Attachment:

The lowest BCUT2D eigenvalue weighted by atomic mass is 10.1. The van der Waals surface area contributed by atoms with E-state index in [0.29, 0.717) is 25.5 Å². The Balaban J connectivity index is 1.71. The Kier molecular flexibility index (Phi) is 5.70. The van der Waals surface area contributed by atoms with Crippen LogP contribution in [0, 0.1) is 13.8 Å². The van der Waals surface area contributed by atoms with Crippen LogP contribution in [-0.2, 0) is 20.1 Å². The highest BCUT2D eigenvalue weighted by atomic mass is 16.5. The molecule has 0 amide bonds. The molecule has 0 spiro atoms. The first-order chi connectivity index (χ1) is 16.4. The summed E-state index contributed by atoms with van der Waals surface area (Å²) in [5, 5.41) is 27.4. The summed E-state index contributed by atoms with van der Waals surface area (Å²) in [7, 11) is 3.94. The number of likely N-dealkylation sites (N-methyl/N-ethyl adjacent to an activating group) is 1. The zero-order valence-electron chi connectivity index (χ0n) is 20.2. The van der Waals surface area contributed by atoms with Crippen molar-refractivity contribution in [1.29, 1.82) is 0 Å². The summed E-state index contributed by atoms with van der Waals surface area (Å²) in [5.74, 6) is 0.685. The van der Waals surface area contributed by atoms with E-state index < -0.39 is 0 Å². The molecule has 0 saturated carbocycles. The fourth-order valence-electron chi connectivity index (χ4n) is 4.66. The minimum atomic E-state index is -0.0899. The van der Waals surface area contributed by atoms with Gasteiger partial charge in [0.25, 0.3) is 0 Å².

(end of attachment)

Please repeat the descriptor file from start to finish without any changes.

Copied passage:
The lowest BCUT2D eigenvalue weighted by atomic mass is 10.1. The van der Waals surface area contributed by atoms with E-state index in [0.29, 0.717) is 25.5 Å². The Balaban J connectivity index is 1.71. The Kier molecular flexibility index (Phi) is 5.70. The van der Waals surface area contributed by atoms with Crippen LogP contribution in [0, 0.1) is 13.8 Å². The van der Waals surface area contributed by atoms with Crippen LogP contribution in [-0.2, 0) is 20.1 Å². The highest BCUT2D eigenvalue weighted by atomic mass is 16.5. The molecule has 0 amide bonds. The molecule has 0 spiro atoms. The first-order chi connectivity index (χ1) is 16.4. The summed E-state index contributed by atoms with van der Waals surface area (Å²) in [5, 5.41) is 27.4. The summed E-state index contributed by atoms with van der Waals surface area (Å²) in [7, 11) is 3.94. The number of likely N-dealkylation sites (N-methyl/N-ethyl adjacent to an activating group) is 1. The zero-order valence-electron chi connectivity index (χ0n) is 20.2. The van der Waals surface area contributed by atoms with Crippen molar-refractivity contribution in [1.29, 1.82) is 0 Å². The summed E-state index contributed by atoms with van der Waals surface area (Å²) in [5.74, 6) is 0.685. The van der Waals surface area contributed by atoms with E-state index < -0.39 is 0 Å². The molecule has 0 saturated carbocycles. The fourth-order valence-electron chi connectivity index (χ4n) is 4.66. The minimum atomic E-state index is -0.0899. The van der Waals surface area contributed by atoms with Gasteiger partial charge in [0.25, 0.3) is 0 Å².